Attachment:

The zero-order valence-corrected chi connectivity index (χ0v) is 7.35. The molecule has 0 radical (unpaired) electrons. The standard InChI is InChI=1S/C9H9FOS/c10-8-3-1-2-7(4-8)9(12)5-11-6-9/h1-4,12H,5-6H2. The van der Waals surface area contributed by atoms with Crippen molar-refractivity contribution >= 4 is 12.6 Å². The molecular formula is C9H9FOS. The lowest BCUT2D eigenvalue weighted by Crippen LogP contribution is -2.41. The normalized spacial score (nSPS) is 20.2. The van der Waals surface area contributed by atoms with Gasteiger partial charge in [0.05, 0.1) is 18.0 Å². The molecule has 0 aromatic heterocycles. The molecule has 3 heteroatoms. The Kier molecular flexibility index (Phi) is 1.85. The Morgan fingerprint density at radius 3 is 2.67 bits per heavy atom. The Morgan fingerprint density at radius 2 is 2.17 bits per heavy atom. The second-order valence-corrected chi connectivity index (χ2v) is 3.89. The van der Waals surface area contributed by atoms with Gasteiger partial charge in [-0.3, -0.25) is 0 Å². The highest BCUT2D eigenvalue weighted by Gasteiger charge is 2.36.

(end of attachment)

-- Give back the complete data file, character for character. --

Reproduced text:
The zero-order valence-corrected chi connectivity index (χ0v) is 7.35. The molecule has 0 radical (unpaired) electrons. The standard InChI is InChI=1S/C9H9FOS/c10-8-3-1-2-7(4-8)9(12)5-11-6-9/h1-4,12H,5-6H2. The van der Waals surface area contributed by atoms with Crippen molar-refractivity contribution >= 4 is 12.6 Å². The molecular formula is C9H9FOS. The lowest BCUT2D eigenvalue weighted by Crippen LogP contribution is -2.41. The normalized spacial score (nSPS) is 20.2. The van der Waals surface area contributed by atoms with Gasteiger partial charge in [0.05, 0.1) is 18.0 Å². The molecule has 0 aromatic heterocycles. The molecule has 3 heteroatoms. The Kier molecular flexibility index (Phi) is 1.85. The Morgan fingerprint density at radius 3 is 2.67 bits per heavy atom. The Morgan fingerprint density at radius 2 is 2.17 bits per heavy atom. The second-order valence-corrected chi connectivity index (χ2v) is 3.89. The van der Waals surface area contributed by atoms with Gasteiger partial charge in [-0.3, -0.25) is 0 Å². The highest BCUT2D eigenvalue weighted by Gasteiger charge is 2.36.